June 24, 1994
THE PEOPLE OF THE STATE OF ILLINOIS, PETITIONER-APPELLEE,
HECTOR DEJESUS, RESPONDENT-APPELLANT.
Appeal from the Circuit Court of Randolph County. No. 93-MH-119. Honorable William A. Schuwerk, Jr., Judge Presiding.
Petition for Leave to Appeal Denied October 6, 1994.
Welch, Chapman, Maag
The opinion of the court was delivered by: Welch
JUSTICE WELCH delivered the opinion of the court:
On June 17, 1993, a petition for administration of psychotropic medication was filed against Hector DeJesus ("respondent") in the circuit court of Randolph County. The petition alleged, inter alia, that: (1) respondent had a "serious mental illness/developmental disability"; (2) respondent had refused to receive psychotropic medication; (3) respondent exhibited "deterioration of his * * * ability to function, suffering[;] or threatening or disruptive behavior"; (4) respondent's illness or disability had existed "for a period marked by the continuing presence of such deterioration"; (5) the benefits of the psychotropic medication would outweigh the harm; (6) respondent lacked the capacity to make a reasoned decision about the medication; (7) other less restrictive services were explored and found inappropriate; and (8) respondent would remain unfit to stand trial (on an attempted murder charge) without treatment. The petition sought an order authorizing the clinical staff at Chester Mental Health Center to administer psychotropic medication to respondent for a period up to 90 days.
A hearing on the petition was scheduled for June 23, 1993. Respondent was given notice of the hearing, and counsel was appointed. At the inception of the hearing held on June 23, 1993, respondent requested a jury trial. In response, the assistant State's Attorney stated that he was "unaware of any right to a jury trial on an enforced [sic ] medication petition." The trial court agreed and denied respondent's request for a jury trial.
Dr. R.K. Gupta, a psychiatrist at the Chester Mental Health Center, was the only witness called in support of the petition. Dr. Gupta testified, inter alia, that: (1) he had been treating respondent since February 1993; (2) respondent was found unfit to stand trial and had been hospitalized since September 1992; (3) in his opinion, respondent suffered from delusional disorder, persecutory type; (4) he had not prescribed psychotropic medication for respondent because respondent had objected; (5) he wanted to prescribe long-acting Haldol; (6) respondent exhibited signs of deterioration in his ability to function and disruptive behavior; (7) the symptoms of respondent's illness were uncooperativeness, hostility, anger, and an inability to remain calm; (8) the benefits of the psychotropic medication outweighed any harm; and (9) respondent lacked any capacity to make a reasoned decision about the medication.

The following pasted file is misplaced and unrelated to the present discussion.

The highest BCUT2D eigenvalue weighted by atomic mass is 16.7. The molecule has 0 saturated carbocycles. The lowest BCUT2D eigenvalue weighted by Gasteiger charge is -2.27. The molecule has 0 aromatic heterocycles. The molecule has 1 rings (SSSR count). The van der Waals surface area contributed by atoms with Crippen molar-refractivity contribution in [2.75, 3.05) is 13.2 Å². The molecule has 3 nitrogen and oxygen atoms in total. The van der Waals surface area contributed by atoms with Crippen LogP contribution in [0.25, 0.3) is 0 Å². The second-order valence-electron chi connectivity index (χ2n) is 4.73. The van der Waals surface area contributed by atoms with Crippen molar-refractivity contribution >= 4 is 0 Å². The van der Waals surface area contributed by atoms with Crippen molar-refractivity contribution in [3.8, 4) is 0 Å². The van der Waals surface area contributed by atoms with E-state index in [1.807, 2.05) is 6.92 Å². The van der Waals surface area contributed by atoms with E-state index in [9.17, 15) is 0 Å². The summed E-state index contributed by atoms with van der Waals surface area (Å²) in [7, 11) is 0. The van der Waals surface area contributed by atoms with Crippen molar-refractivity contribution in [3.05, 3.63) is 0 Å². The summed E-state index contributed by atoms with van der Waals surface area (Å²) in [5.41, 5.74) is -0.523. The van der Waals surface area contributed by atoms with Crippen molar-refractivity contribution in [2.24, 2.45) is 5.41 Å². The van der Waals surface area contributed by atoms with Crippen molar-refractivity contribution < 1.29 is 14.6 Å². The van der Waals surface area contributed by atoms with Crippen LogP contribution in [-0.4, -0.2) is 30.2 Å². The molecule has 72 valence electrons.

The trial court found that respondent had a serious mental illness and ordered that it was in his best interests that he be administered psychotropic medications. On July 27, 1993, respondent filed a pro se notice of appeal. On August 11, 1993, this court entered an order appointing counsel. On August 27, 1993, this court granted respondent leave to file a late notice of appeal. Respondent raises the following two issues on appeal: (1) whether the trial court erred in denying his right to a jury trial and (2) whether the State failed to present clear and convincing evidence that other less restrictive services were explored and found inappropriate as required by section 2-107.1(d)(6) of the Mental Health and Developmental Disabilities Code ("Code") (405 ILCS 5/2-107.1(d)(6) (West 1992)).
The requirements for administering psychotropic medications against a person's will are outlined in section 2-107.1 of the Code. Subparagraph (c) of section 5/2-107.1 provides: "Unless otherwise provided herein, the procedures set forth in Article VIII of Chapter 3 of this Act, including the provisions regarding the appointment of counsel, shall govern hearings held under this section. Article VIII of Chapter 3 of the Code, as referred to in subparagraph (c), provides in part: "The respondent is entitled to a jury on the question of whether he is subject to involuntary admission. The jury shall consist of 6 persons to be chosen in the same manner as are jurors in other civil proceedings." (Emphasis added.) (405 ILCS 5/3-802 (West 1992).) Section 3-802 was enacted in 1979; section 2-107.1 was enacted in 1991. 405 ILCS 5/2-107.1, 3-802 (Smith-Hurd 1993).
In In re Brazelton (1993), 245 Ill. App.3d 1028, 615 N.E.2d 406, 185 Ill. Dec. 847, the appellate court held that a respondent has a right to a jury trial under section 2-107.1 on the issue of the involuntary administration of psychotropic medication. The State urges this court not to follow Brazelton because, in the State's opinion, it was wrongly decided. Because we believe that Brazelton was properly decided, we decline the State's invitation not to follow Brazelton. We therefore hold that respondent has the right to a jury trial under section 2-107.1 on the issue of whether he should be involuntarily administered psychotropic medication.
Our resolution of the first issue on a statutory basis renders it unnecessary for us to consider the respondent's right to a jury trial under State and Federal constitutional provisions guaranteeing the right to trial by jury. Lastly, in regards to the second issue presented for appeal, we note that the State failed to present clear and convincing evidence that other less restrictive services were explored and found inappropriate. See 405 ILCS 5/2-107.1(d)(6) (West 1992).
For the foregoing reasons, the order of the circuit court of Randolph County is hereby reversed, and this cause is remanded with directions to grant respondent a jury trial.
Reversed and remanded with directions.
CHAPMAN and MAAG, JJ., concur.
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